Leonardo da Vinci advised the budding artist with creative block to leave behind his blank canvas and stare at the stains on walls: ‘If you look upon an old wall covered with dirt, or the odd appearance of some streaked stones, you may discover several things like landscapes, battles, clouds, uncommon attitudes, humorous faces, draperies, etc. Out of this confused mass of objects, the mind will be furnished with an abundance of designs and subjects perfectly new.’ Leonardo’s technique, which encouraged the viewer to search for meaning in chaos, referred back to myths about the origin of art in accidental shapes. In De Statua, Leon Battista Alberti supposed that artistic imitation emerged when our ancestors came across a gnarled tree trunk or a piece of clay, whose contours ‘needed only a slight change’ to look strikingly like something else. Renaissance artists employed all kinds of tricks that played with these ancient, shape-changing ideas. Mantegna secreted zephyrs in the billowing clouds of his paintings, Bellini’s rocks hid human faces and the folds in Dürer’s drapery contained a camouflaged catalogue of physiognomic types. Nature is shown to be a repository of readymades, if only you are patient enough to look for them.
However, it was only in the eighteenth century that a systematic unpacking of Leonardo’s idea of cultivated chance began. It happened, appropriately, by accident. Alexander Cozens, an English landscape painter famous for his study of neoclassical beauty, was illustrating something to a pupil with a quick sketch when he noticed that what he’d drawn had been unconsciously affected by the pre-existing marks on the soiled page. ‘The stains,’ he wrote, ‘though extremely faint, appeared upon revisal to have influenced me, insensibly, in expressing the general appearance of landscape.’ Using a wet brush dipped in stronger ink, he deliberately made some marks on another piece of paper, and instructed his student to turn the blots into a landscape. The previously hesitant boy’s power of composition was freed, and an easy method for generating new landscapes was born.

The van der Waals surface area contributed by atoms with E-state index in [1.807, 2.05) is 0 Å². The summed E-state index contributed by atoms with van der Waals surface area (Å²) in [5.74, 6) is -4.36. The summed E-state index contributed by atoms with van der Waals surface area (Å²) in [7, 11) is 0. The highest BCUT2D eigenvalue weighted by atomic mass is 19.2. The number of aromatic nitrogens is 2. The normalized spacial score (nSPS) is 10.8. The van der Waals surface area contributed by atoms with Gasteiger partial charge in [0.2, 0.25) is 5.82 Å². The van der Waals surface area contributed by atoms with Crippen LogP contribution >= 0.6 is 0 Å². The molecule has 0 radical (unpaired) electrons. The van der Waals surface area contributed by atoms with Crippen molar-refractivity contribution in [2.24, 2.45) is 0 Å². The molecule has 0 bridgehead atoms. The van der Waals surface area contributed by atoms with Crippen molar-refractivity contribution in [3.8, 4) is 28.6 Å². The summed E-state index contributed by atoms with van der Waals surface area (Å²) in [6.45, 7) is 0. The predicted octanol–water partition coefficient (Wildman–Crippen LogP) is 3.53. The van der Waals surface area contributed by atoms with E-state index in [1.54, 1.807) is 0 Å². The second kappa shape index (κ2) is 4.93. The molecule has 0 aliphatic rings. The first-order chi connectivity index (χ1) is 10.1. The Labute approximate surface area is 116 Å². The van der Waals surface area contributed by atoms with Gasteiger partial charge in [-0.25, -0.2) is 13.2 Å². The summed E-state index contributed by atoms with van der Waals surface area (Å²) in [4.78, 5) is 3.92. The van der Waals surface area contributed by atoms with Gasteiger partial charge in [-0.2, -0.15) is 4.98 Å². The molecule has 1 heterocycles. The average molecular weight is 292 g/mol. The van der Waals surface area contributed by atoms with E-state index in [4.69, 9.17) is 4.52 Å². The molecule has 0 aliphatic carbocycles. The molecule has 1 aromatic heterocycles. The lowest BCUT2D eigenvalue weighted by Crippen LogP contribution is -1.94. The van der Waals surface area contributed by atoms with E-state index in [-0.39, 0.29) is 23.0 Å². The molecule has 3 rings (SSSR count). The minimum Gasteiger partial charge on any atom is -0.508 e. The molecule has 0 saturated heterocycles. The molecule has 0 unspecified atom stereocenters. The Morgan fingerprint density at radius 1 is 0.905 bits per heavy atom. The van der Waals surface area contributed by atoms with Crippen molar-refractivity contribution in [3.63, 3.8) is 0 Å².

According to another student, Cozens sometimes splashed plates with blots of ‘all the colours of the rainbow’ and pressed into them crumpled sheets of paper, which he worked up with swift strokes (Botticelli, Leonardo noted, used to throw sponges drenched in colour at the wall to create his landscapes, but was a ‘sorry’ painter of them). Whereas amateurs sometimes struggled to make acceptable scenes out of ‘great splashes of brown’, Cozens’s own rigorous training allowed him to achieve the desired broad effects:
‘It could be observed that where his pupils failed,’ wrote one of his students, ‘his masterly hand touched their works into something like an appearance, as he used to say, and superadded on the seas, lakes, rocks and promontories, ships, boats, trees and figures, as circumstances permitted.’